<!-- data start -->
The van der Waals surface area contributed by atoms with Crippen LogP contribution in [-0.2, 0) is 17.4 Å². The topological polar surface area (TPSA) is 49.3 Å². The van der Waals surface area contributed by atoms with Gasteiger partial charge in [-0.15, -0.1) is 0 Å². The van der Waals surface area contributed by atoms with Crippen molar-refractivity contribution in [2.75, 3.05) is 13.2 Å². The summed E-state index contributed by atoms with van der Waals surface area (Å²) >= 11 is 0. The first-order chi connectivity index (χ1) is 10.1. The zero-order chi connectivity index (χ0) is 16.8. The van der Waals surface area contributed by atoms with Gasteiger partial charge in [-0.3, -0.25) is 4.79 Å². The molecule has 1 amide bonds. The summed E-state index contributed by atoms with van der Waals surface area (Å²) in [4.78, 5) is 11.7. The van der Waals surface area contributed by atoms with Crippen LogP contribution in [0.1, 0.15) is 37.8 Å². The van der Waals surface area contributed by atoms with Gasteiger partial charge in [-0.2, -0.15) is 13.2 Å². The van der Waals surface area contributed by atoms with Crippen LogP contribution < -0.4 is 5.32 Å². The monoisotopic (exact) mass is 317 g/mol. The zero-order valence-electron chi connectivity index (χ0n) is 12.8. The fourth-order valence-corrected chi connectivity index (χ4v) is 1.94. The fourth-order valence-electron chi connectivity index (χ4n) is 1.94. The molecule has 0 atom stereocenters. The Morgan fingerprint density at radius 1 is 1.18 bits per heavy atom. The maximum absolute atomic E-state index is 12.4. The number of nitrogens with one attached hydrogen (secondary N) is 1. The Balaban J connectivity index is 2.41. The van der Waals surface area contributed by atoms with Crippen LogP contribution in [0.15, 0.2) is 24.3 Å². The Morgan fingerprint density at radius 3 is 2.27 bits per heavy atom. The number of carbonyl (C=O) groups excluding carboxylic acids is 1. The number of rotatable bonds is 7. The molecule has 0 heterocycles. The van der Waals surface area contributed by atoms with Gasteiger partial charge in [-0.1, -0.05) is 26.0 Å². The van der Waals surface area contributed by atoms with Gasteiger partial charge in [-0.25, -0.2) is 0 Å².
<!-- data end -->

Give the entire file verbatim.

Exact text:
The van der Waals surface area contributed by atoms with Crippen LogP contribution in [-0.2, 0) is 17.4 Å². The topological polar surface area (TPSA) is 49.3 Å². The van der Waals surface area contributed by atoms with Gasteiger partial charge in [-0.15, -0.1) is 0 Å². The van der Waals surface area contributed by atoms with Crippen molar-refractivity contribution in [2.75, 3.05) is 13.2 Å². The summed E-state index contributed by atoms with van der Waals surface area (Å²) >= 11 is 0. The first-order chi connectivity index (χ1) is 10.1. The zero-order chi connectivity index (χ0) is 16.8. The van der Waals surface area contributed by atoms with Gasteiger partial charge in [-0.3, -0.25) is 4.79 Å². The molecule has 1 amide bonds. The summed E-state index contributed by atoms with van der Waals surface area (Å²) in [4.78, 5) is 11.7. The van der Waals surface area contributed by atoms with Crippen LogP contribution in [0.1, 0.15) is 37.8 Å². The van der Waals surface area contributed by atoms with Gasteiger partial charge in [-0.2, -0.15) is 13.2 Å². The van der Waals surface area contributed by atoms with Crippen LogP contribution < -0.4 is 5.32 Å². The monoisotopic (exact) mass is 317 g/mol. The zero-order valence-electron chi connectivity index (χ0n) is 12.8. The fourth-order valence-corrected chi connectivity index (χ4v) is 1.94. The fourth-order valence-electron chi connectivity index (χ4n) is 1.94. The molecule has 0 atom stereocenters. The Morgan fingerprint density at radius 1 is 1.18 bits per heavy atom. The maximum absolute atomic E-state index is 12.4. The number of nitrogens with one attached hydrogen (secondary N) is 1. The Balaban J connectivity index is 2.41. The van der Waals surface area contributed by atoms with Crippen LogP contribution in [0.15, 0.2) is 24.3 Å². The Morgan fingerprint density at radius 3 is 2.27 bits per heavy atom. The number of carbonyl (C=O) groups excluding carboxylic acids is 1. The number of rotatable bonds is 7. The molecule has 0 heterocycles. The van der Waals surface area contributed by atoms with Gasteiger partial charge in [-0.1, -0.05) is 26.0 Å². The van der Waals surface area contributed by atoms with Gasteiger partial charge in [-0.25, -0.2) is 0 Å².